George WALKER (b. 1922)
Chamber Music and Songs
String Quartet No. 2 (1968) [22:01]
Poem (for soprano and chamber ensemble) (1987) [15:36]
Lyric for Strings (string quartet version) (1946) [6:25]
Five Fancies (1974) [9:30]
Modus (for chamber ensemble) (2001) [9:12]
I Never Saw a Moor (1986) [2:01]
Response (1940) [2:26]
Mother Goose (Circa 2054) (1992) [1:21]
Take, O Take Those Lips Away (2004) [2:39]
And Wilt Thou Leave Me Thus (2002) [3:10]
Janet Stasio (soprano) (Poem); Patricia Green (mezzo) (last 5 titles); James Martin (baritone); Sona Sonora String Quartet; Capitol Chamber Artists (Poem); Videmus Ensemble (Fancies); Cygnus Ensemble (Modus); George Walker (piano) (last five tracks)
rec. First Methodist Church, Jersey City, USA, June 2008 (track 1) and August 2008 (track 3); Rensselaer Polytechnic Institute, Troy, USA, August 1988 (track 2); WGBH Boston, USA, 1994 (track 4); Sarah Lawrence College, Bronxville, USA, August 2005 (tracks 5-8); George Walker’s home, Montclair, USA, August 2008 (tracks 9-10). DDD
Text notes by George Walker
NAXOS 8.559659 [74:23]
George Walker is one the most senior living American composers, having been on the musical scene since the 1940s. He writes in a somewhat dissonant manner, but is not without expressiveness. The recording under consideration here covers several aspects of his output and is especially interesting for containing some of his recent work.
The String Quartet No. 2 starts off plaintively and quickly becomes contrapuntal. The second movement emphasizes plucked strings, but the piece really gets going in the third movement, which is more melodic than the first two and full of pizzicati. The last movement contains an interesting fugue. It should be mentioned that the Lyric for Strings, also on this disc, is a movement from Walker’s earlier Quartet No. 1 and is still his best-known piece. It is serious and quite moving.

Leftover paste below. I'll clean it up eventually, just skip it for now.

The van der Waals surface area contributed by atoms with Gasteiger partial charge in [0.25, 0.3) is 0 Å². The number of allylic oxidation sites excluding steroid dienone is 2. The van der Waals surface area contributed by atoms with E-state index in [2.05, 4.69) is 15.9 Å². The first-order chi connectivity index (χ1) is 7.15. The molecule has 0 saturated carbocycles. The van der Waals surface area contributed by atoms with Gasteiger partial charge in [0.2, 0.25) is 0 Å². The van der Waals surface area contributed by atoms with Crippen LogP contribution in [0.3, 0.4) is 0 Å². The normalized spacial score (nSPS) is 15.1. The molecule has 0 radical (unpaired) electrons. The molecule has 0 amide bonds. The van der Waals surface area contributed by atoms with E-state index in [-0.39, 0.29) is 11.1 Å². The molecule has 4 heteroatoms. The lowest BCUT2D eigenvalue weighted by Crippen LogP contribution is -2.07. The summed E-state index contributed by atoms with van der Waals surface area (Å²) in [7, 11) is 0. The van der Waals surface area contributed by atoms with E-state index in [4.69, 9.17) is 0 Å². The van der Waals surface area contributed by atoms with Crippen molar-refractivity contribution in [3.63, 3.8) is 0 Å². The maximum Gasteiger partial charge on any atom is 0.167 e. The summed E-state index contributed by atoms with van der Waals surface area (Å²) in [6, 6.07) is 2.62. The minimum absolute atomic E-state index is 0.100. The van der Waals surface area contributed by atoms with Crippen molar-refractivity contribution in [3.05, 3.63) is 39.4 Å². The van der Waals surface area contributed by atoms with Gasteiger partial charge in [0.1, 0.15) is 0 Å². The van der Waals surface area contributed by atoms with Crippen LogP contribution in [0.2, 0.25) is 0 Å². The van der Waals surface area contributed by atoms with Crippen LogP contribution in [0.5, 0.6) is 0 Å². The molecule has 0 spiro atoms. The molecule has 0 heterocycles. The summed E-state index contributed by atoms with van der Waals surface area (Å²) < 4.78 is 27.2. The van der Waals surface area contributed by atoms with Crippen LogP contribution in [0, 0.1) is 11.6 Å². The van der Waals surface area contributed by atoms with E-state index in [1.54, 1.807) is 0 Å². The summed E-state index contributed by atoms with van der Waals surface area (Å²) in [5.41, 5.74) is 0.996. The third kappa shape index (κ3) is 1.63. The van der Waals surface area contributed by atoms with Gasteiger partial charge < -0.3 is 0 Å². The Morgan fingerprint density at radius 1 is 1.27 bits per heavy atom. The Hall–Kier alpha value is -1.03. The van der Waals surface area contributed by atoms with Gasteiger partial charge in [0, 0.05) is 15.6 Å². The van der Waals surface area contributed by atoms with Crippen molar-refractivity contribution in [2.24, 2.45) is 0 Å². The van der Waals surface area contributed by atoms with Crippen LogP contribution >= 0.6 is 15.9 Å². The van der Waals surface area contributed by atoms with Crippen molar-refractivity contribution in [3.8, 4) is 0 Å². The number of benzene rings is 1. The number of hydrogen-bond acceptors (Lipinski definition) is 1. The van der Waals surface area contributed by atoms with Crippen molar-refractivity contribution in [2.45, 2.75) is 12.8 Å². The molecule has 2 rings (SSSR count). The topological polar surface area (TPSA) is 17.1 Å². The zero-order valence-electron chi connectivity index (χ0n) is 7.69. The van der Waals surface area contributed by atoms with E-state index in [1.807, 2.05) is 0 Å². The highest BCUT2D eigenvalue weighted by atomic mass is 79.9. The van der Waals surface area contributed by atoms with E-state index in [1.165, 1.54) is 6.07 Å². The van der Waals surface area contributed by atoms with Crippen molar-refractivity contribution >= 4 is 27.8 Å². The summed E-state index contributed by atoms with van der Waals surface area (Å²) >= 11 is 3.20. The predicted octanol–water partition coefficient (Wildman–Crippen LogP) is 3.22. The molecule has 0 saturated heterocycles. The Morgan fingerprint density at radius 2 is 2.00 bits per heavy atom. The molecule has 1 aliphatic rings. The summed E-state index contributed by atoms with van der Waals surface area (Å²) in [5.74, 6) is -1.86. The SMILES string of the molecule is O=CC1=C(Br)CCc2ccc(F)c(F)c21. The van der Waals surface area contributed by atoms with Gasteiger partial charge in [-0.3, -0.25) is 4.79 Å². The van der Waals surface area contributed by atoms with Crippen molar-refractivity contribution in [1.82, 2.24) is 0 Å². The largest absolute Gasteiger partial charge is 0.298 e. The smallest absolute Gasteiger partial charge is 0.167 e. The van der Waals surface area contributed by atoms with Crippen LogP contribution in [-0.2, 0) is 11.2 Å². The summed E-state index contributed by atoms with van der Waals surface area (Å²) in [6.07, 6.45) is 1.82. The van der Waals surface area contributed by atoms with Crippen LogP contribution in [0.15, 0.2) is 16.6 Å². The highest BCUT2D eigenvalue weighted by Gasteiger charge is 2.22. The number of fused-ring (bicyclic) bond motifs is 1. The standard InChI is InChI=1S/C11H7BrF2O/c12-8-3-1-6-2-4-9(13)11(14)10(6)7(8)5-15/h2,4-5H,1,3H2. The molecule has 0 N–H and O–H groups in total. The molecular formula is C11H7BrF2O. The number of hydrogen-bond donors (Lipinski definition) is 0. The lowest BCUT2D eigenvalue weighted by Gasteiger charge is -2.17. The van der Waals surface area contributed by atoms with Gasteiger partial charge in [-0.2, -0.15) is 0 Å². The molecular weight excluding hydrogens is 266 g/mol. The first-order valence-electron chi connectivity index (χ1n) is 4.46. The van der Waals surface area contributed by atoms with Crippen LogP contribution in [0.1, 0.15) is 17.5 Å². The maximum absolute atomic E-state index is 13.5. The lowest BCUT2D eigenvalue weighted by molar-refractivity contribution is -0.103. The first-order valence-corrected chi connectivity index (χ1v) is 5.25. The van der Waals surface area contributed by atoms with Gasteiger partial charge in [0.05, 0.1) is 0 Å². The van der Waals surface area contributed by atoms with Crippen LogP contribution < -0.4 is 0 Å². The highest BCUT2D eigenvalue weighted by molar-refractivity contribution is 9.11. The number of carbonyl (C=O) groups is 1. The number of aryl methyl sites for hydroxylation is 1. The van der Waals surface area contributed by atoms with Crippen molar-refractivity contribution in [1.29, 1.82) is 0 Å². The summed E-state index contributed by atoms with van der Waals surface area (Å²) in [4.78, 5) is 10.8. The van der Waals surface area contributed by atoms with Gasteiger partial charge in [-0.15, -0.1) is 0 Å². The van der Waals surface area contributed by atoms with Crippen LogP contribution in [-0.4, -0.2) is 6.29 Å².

The most interesting work here is the Poem for Soprano and Chamber Ensemble, to words by T.S. Eliot. This is very solid, with an advanced, but impressive solo part and a fascinating use of the instruments, especially the piano. The use of Sprechstimme by the main soloist and accompaniment by two other soloists is also well done.
The most recent item on the disc is the Modus for Chamber Ensemble. It is in four sections, with two guitars prominent. They definitely add to the atmosphere. A solo flute is also in evidence. Each movement builds on the previous one so that the last produces a true feeling of culmination. Unfortunately, equal praise cannot be given to the Five Fancies.
Of the five Walker songs recorded here, two definitely stand out. “Never Saw a Moon” uses programmatic elements in the accompaniment to support the vocal part and has an Emily Dickinson feeling. The Wyatt song “And Will Thou Leave Me Thus” uses different intervals to mirror the emotions of the text.
All of the ensembles heard on this recording play very competently and with great dedication to the music. Soprano Janet Stasio is especially notable. One could hardly imagine anyone else with a better understanding of the music. Patricia Green is also fine in her three songs, although James Martin is not nearly so good. As the recordings were made in several different places, recording quality is somewhat variable.
An interesting variety of works from one of America’s senior composers.